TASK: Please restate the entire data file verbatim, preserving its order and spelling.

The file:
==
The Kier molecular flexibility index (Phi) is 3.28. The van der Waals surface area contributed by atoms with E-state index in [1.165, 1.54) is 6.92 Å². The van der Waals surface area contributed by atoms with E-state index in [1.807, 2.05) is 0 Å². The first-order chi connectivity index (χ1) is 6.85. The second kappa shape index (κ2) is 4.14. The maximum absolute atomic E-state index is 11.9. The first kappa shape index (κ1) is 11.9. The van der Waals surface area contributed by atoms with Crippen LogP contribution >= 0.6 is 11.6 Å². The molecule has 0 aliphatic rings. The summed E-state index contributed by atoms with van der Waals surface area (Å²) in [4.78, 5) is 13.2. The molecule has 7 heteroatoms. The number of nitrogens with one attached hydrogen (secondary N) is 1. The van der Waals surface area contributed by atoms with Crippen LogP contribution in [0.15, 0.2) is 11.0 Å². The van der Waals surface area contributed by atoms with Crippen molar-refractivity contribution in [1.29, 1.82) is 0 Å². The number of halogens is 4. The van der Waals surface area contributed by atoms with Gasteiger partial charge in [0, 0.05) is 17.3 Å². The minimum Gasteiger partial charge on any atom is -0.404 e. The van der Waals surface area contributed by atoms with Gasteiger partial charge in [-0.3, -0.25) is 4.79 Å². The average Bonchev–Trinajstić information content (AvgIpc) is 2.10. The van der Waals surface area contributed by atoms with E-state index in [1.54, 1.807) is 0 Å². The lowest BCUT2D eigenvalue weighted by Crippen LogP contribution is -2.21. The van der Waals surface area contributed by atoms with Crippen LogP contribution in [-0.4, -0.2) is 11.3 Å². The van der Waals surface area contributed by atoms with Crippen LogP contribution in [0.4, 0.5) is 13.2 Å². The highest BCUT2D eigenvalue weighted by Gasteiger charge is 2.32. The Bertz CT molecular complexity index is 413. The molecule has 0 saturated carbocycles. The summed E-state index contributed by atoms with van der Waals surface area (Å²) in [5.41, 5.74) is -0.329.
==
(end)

The Kier molecular flexibility index (Phi) is 3.28. The van der Waals surface area contributed by atoms with E-state index in [1.165, 1.54) is 6.92 Å². The van der Waals surface area contributed by atoms with E-state index in [1.807, 2.05) is 0 Å². The first-order chi connectivity index (χ1) is 6.85. The second kappa shape index (κ2) is 4.14. The maximum absolute atomic E-state index is 11.9. The first kappa shape index (κ1) is 11.9. The van der Waals surface area contributed by atoms with Crippen LogP contribution >= 0.6 is 11.6 Å². The molecule has 0 aliphatic rings. The summed E-state index contributed by atoms with van der Waals surface area (Å²) in [4.78, 5) is 13.2. The molecule has 7 heteroatoms. The number of nitrogens with one attached hydrogen (secondary N) is 1. The van der Waals surface area contributed by atoms with Crippen LogP contribution in [0.15, 0.2) is 11.0 Å². The van der Waals surface area contributed by atoms with Crippen molar-refractivity contribution in [1.29, 1.82) is 0 Å². The number of halogens is 4. The van der Waals surface area contributed by atoms with Gasteiger partial charge in [0, 0.05) is 17.3 Å². The minimum Gasteiger partial charge on any atom is -0.404 e. The van der Waals surface area contributed by atoms with Gasteiger partial charge in [-0.3, -0.25) is 4.79 Å². The average Bonchev–Trinajstić information content (AvgIpc) is 2.10. The van der Waals surface area contributed by atoms with E-state index in [1.54, 1.807) is 0 Å². The lowest BCUT2D eigenvalue weighted by Crippen LogP contribution is -2.21. The van der Waals surface area contributed by atoms with Crippen LogP contribution in [-0.4, -0.2) is 11.3 Å². The van der Waals surface area contributed by atoms with Crippen LogP contribution in [0.4, 0.5) is 13.2 Å². The highest BCUT2D eigenvalue weighted by Gasteiger charge is 2.32. The Bertz CT molecular complexity index is 413. The molecule has 0 saturated carbocycles. The summed E-state index contributed by atoms with van der Waals surface area (Å²) in [5.41, 5.74) is -0.329.